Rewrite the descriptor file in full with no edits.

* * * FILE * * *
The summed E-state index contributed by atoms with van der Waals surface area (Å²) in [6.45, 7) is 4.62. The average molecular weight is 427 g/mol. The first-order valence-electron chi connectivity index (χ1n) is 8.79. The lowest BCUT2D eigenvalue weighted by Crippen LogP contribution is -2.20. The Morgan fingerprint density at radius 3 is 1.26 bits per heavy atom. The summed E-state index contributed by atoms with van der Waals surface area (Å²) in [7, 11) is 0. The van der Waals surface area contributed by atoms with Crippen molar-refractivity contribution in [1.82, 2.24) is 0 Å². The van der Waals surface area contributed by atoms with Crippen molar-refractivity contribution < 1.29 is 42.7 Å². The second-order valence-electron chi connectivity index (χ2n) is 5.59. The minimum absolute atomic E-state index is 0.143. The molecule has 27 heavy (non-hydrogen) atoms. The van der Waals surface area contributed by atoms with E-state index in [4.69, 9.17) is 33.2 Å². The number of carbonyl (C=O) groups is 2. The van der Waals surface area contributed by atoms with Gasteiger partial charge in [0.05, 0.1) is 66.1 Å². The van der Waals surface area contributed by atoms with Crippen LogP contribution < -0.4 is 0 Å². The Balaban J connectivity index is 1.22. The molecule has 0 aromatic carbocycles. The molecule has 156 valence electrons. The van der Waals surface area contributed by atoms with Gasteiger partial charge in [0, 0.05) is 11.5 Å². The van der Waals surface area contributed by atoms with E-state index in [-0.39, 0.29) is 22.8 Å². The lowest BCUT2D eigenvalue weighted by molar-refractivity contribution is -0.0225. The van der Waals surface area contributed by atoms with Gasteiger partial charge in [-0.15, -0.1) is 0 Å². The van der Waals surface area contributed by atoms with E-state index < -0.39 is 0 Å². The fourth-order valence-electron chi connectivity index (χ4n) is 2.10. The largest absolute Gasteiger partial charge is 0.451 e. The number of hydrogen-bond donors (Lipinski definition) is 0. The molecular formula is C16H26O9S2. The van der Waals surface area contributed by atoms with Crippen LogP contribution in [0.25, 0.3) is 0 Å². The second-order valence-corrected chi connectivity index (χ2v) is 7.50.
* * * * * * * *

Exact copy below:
The summed E-state index contributed by atoms with van der Waals surface area (Å²) in [6.45, 7) is 4.62. The average molecular weight is 427 g/mol. The first-order valence-electron chi connectivity index (χ1n) is 8.79. The lowest BCUT2D eigenvalue weighted by Crippen LogP contribution is -2.20. The Morgan fingerprint density at radius 3 is 1.26 bits per heavy atom. The summed E-state index contributed by atoms with van der Waals surface area (Å²) in [7, 11) is 0. The van der Waals surface area contributed by atoms with Crippen molar-refractivity contribution in [1.82, 2.24) is 0 Å². The van der Waals surface area contributed by atoms with Crippen molar-refractivity contribution < 1.29 is 42.7 Å². The second-order valence-electron chi connectivity index (χ2n) is 5.59. The minimum absolute atomic E-state index is 0.143. The molecule has 27 heavy (non-hydrogen) atoms. The van der Waals surface area contributed by atoms with E-state index in [4.69, 9.17) is 33.2 Å². The number of carbonyl (C=O) groups is 2. The van der Waals surface area contributed by atoms with Gasteiger partial charge in [0.05, 0.1) is 66.1 Å². The van der Waals surface area contributed by atoms with Crippen LogP contribution < -0.4 is 0 Å². The Balaban J connectivity index is 1.22. The molecule has 0 aromatic carbocycles. The molecule has 156 valence electrons. The van der Waals surface area contributed by atoms with Gasteiger partial charge in [0, 0.05) is 11.5 Å². The van der Waals surface area contributed by atoms with E-state index in [-0.39, 0.29) is 22.8 Å². The lowest BCUT2D eigenvalue weighted by molar-refractivity contribution is -0.0225. The van der Waals surface area contributed by atoms with Gasteiger partial charge in [-0.15, -0.1) is 0 Å². The van der Waals surface area contributed by atoms with E-state index < -0.39 is 0 Å². The fourth-order valence-electron chi connectivity index (χ4n) is 2.10. The largest absolute Gasteiger partial charge is 0.451 e. The number of hydrogen-bond donors (Lipinski definition) is 0. The molecular formula is C16H26O9S2. The van der Waals surface area contributed by atoms with Crippen LogP contribution in [0.25, 0.3) is 0 Å². The second-order valence-corrected chi connectivity index (χ2v) is 7.50.